A further 7.5% can be deducted if “another product is delivered or less goods than ordered.” According to the industry expert, the fact that a manufacturer has to deliver an exact quantity is “a hard nut to crack, a gag contract.” Buyers usually accept between 2-3% more or less items of clothing.
Manufacturers in Bangladesh pay raw materials and wages in advance, try to meet tight delivery deadlines, and in the end, all that remains is a small profit. But better a bad order than none at all. That is why the seamstresses earn so badly -- and have to meet growing targets. Fashion companies squeeze the suppliers financially until they “feel great incentives to reduce their costs through exploitation,” according to the non-governmental organization Human Rights Watch.
In Bangladesh, the manufacturers decided to take an unusual approach in their plight: They publicly denounced their customers’ methods and asked them to pay the outstanding debts. “Our situation is apocalyptic,” said Rubana Huq in March. As president of Bangladesh’s textile industry, she says she represents over 4 million garment workers.
“The cancelled and suspended orders from Western fashion houses are bringing us to the brink of ruin.”
In April, when the media reported on the abuses in Bangladesh, C&A’s head of purchasing Martijn van der Zee asked suppliers for understanding: “We know that our first letter shocked you [...]. We too were hit hard and at the time had no other option but to take drastic measures immediately.”
C&A would pay for the goods already shipped and take over the majority of the clothes ordered. On April 23, the company declared, through Cofra Holding, that 93% of the cancelled orders had been resumed. C&A does not want to say to which countries of production and to which period the figure referred to.
A supplier in Bangladesh said at the beginning of May: “C&A is still stopping orders today.” And his factory hardly receives any new orders anymore. At the beginning of May, the Bangladesh Textile Industry Association, after questioning its members, came to the conclusion that C&A wants to cancel 40% of the orders definitely, 20% in December, and the remaining 40% next year.
Open at a cost
After weeks in which her family only ate lentils with rice crackers, Kulsum learns on May 1 that she can go back to work the next day. “Finally,” she says, “I was so happy about the factory reopening that I cooked my husband’s favorite dish -- lentil soup, mashed eggplant, spinach, and rice.”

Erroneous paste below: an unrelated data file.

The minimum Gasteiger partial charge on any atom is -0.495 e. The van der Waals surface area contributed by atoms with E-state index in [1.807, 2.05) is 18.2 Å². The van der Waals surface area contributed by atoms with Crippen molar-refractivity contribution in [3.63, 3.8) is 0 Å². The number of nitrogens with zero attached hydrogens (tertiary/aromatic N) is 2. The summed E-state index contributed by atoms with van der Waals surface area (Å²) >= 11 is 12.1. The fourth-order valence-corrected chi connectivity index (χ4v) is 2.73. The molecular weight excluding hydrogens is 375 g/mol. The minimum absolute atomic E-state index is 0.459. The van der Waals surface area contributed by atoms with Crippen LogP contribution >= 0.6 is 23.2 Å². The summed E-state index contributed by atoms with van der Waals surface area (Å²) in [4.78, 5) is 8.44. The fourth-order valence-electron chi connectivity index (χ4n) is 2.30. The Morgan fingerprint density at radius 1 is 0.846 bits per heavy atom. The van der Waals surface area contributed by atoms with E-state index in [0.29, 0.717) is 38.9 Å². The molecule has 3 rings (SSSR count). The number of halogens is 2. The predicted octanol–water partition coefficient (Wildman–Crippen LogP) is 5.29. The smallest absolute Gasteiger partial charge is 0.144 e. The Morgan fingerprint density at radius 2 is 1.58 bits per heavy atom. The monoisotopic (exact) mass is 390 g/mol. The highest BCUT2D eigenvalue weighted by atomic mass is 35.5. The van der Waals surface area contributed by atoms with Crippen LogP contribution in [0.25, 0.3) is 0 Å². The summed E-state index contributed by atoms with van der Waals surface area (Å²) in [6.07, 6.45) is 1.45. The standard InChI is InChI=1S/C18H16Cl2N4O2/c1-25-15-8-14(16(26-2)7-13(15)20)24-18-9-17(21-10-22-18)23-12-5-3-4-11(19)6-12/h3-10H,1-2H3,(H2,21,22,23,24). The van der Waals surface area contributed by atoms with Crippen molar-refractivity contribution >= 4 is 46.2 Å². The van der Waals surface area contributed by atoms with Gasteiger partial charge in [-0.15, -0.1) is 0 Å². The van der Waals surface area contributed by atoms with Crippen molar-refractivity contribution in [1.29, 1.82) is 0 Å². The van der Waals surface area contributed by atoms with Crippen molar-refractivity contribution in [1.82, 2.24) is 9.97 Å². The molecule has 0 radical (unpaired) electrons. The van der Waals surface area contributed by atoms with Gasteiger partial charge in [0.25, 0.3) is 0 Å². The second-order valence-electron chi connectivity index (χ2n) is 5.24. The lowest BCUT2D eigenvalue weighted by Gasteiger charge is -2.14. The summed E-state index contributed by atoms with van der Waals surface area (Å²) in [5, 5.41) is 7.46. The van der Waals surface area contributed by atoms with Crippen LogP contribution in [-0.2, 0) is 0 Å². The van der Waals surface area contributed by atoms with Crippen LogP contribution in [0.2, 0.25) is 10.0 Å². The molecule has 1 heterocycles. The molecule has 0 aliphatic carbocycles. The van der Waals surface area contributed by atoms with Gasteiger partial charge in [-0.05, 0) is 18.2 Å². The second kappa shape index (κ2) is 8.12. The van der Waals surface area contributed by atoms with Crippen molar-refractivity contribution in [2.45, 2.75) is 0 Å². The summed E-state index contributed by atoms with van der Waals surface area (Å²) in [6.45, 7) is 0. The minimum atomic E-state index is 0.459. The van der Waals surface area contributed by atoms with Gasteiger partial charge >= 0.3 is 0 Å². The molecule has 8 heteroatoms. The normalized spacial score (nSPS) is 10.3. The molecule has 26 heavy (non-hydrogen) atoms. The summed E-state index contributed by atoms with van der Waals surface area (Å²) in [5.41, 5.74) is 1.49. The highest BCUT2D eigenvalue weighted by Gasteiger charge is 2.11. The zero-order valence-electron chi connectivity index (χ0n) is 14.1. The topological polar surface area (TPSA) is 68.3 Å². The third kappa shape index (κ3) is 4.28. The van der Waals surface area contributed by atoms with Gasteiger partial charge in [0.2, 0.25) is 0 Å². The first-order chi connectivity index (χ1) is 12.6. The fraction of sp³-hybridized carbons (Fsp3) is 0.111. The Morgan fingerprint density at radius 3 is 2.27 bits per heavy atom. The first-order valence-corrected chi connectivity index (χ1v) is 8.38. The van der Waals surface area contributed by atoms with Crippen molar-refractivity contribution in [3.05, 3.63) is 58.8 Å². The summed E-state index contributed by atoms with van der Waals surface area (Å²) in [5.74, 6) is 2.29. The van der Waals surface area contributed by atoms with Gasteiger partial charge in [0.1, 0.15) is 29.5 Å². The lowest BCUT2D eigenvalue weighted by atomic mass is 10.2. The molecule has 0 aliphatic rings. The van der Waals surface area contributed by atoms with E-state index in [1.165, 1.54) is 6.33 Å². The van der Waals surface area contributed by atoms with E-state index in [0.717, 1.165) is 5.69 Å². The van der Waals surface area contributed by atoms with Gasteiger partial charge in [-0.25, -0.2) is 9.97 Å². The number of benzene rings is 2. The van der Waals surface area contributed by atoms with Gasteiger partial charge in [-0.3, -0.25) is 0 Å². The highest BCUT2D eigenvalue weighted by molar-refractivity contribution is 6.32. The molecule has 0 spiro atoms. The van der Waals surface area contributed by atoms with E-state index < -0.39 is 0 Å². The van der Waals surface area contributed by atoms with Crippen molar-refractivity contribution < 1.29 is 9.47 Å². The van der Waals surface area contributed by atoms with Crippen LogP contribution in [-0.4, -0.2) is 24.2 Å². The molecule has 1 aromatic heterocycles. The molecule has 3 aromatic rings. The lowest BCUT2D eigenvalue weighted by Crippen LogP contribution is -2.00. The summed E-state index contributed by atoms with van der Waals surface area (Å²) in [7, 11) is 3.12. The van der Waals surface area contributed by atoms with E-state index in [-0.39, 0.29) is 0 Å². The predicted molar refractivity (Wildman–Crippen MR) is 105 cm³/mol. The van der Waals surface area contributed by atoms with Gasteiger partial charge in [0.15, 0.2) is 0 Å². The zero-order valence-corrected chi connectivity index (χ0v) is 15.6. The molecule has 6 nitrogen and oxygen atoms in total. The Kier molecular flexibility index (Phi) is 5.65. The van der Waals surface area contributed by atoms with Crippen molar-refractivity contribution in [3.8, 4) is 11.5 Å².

Up to 6,000 garment workers work in the factory of Sam’s Attire, 600 to 700 per floor. The factory was almost fully occupied right from the start, although only 30% of the workers are allowed. “It is difficult to keep a distance,” says Kulsum.
In mid-May, she will receive just under 60% of her April salary. It was financed with government money, and the factories have to pay back the loan with 2% interest. C&A calls on governments and banks to “speed up access to credit and income support for companies and workers.”
Factories are running again, but there is still a lot of money missing in Bangladesh. One person who talks more openly about this than the suppliers is Scott Nova from the US non-governmental organization Worker Rights Consortium. He assumes that C&A has reactivated about 90% of the orders.
This puts the company in a better position than others. But the problem is not solved. “Conservatively calculated, there is a gap of $20-30m,” says Nova. $2-3m of the C&A funds were missing in salaries today, which corresponds to one month’s wages of 20,000 to 30,000 garment workers.
The fact that textile companies want to delay orders for up to a year is tantamount to a cancellation. “How can the company guarantee that it will take the clothes and pay for them a year later?” asks Nova, a labour lawyer.
In addition, fabrics and clothes have to be stored, otherwise they would go mouldy in the high humidity in Bangladesh. His conclusion: “When millions of dollars are missing, it takes time for the industry to recover from the financial hangover. Suppliers have to close down their factories and lay off workers. Wages drop, leaving families without money for food and rent.”
A spokesman for C&A said: “A complete production of all old orders is not possible and not reasonable, because production in many supplier countries was completely interrupted for several weeks and at the moment can only be resumed in a limited way to protect the factory workers.”
At the beginning of June, Rubana Huq spoke publicly for the first time about the extent of the crisis: “Only 1,926 factories have resumed.” The federation has 4,500 factories as members. The capacity utilization is only 55%. Furthermore, orders had been cancelled, and there was still a shortfall of $430m to pay the wages of the garment workers. About every second job in the textile sector is in danger.
Huq warns: “We blacklist companies that don’t pay and don’t respond to their suppliers.” And for the first time, individual suppliers are threatening to sue buyers.
Dil Afrose Jahan is a Freelance investigative Journalist, and Media Trainer. Benedict Wermter is a reporter from Germany, and Sylke Gruhnwald and Christian Zeier are reporters from Switzerland. The investigation was first published in and written in collaboration with the Swiss investigative platform “Reflekt.” The investigation is partly funded by the European Journalism Covid 19 Support Fund. More information and background material on www.reflekt.ch/bangladesh.